The Autism Advantage (New York Times article)

For years, scientists underestimated the intelligence of autistic people, an error now being rectified. A team of Canadian scientists published a paper in 2007 showing that measures of intelligence vary wildly, depending on what test is used. When the researchers used the Wechsler scale, the historical standard in autism research, a third of children tested fell in the range of intellectual disability, and none had high intelligence, consistent with conventional wisdom. Yet on the Raven’s Progressive Matrices, another respected I.Q. test, which does not rely on language ability, a majority of the same children scored at or above the middle range — and a third exhibited high intelligence. Other scientists have demonstrated that the autistic mind is superior at noticing details, distinguishing among sounds and mentally rotating complex three-dimensional structures. In 2009, scientists at King’s College London concluded that about a third of autistic males have “some form of outstanding ability.”

Tyler Cowen, an economist at George Mason University (and a regular contributor to The Times), published a much-discussed paper last year that addressed the ways that autistic workers are being drawn into the modern economy. The autistic worker, Cowen wrote, has an unusually wide variation in his or her skills, with higher highs and lower lows. Yet today, he argued, it is increasingly a worker’s greatest skill, not his average skill level, that matters. As capitalism has grown more adept at disaggregating tasks, workers can focus on what they do best, and managers are challenged to make room for brilliant, if difficult, outliers. This march toward greater specialization, combined with the pressing need for expertise in science, technology, engineering and mathematics, so-called STEM workers, suggests that the prospects for autistic workers will be on the rise in the coming decades. If the market can forgive people’s weaknesses, then they will rise to the level of their natural gifts.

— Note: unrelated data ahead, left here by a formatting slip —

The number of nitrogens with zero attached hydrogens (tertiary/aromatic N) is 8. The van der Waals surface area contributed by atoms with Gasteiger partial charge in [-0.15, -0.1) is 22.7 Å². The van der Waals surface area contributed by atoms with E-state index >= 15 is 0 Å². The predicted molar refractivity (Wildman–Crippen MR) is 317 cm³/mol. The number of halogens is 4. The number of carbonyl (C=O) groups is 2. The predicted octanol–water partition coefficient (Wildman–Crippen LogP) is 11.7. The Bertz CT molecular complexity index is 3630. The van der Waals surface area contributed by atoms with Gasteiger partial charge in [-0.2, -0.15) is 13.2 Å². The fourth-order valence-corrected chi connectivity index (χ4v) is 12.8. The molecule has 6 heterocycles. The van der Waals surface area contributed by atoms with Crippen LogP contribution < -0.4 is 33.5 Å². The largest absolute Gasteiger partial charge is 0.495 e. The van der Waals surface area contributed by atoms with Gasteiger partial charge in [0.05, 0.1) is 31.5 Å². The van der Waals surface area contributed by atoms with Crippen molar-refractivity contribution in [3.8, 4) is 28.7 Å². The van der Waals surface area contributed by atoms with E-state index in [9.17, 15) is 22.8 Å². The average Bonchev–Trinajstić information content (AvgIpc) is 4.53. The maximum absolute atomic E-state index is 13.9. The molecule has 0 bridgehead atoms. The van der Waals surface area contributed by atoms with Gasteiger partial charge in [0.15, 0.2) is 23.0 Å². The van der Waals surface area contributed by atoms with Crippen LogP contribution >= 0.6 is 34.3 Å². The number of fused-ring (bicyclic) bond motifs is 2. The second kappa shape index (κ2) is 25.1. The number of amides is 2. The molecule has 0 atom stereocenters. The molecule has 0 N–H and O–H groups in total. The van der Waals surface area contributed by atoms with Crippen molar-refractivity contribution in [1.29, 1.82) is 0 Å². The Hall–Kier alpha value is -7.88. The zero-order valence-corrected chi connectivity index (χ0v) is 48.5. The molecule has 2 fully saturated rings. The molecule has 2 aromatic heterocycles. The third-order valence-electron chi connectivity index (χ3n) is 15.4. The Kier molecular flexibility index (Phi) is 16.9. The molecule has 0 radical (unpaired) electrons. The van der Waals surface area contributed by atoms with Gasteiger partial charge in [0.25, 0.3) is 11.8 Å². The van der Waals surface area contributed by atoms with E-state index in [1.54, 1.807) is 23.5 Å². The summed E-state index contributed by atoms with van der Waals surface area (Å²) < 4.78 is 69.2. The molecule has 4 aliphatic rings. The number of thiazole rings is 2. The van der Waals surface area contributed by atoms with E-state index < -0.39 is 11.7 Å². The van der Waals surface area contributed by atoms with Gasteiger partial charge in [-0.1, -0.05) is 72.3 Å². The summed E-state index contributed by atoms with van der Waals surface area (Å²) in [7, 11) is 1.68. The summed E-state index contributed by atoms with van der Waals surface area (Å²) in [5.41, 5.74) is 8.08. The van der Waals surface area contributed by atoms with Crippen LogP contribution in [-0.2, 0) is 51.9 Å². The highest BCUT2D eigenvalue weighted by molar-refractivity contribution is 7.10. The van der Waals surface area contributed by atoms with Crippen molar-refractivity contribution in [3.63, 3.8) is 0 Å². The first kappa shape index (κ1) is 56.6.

See the full article here . On the cover of the magazine in which the article appeared there’s a jellyfish, with the caption, “Superhero of the sea.”


One thought on “The Autism Advantage (New York Times article)

  1. A good example of how perceptual differences between Auties and NT’s can play out – from the comments section:

    “My son with high functioning autism is now 14. When he was six he made me come outside and he ran his arm along an area of the grass and he exclaimed, “Look how lucky we are mom!” He had found a patch of clover. I try to remember this when it’s so often frustrating to raise him.”

    Recognition that he may be perceiving something valid and worthwhile.

    Articles on autism usually have extensive discussions in the comments sections that can be more informative that the article itself.

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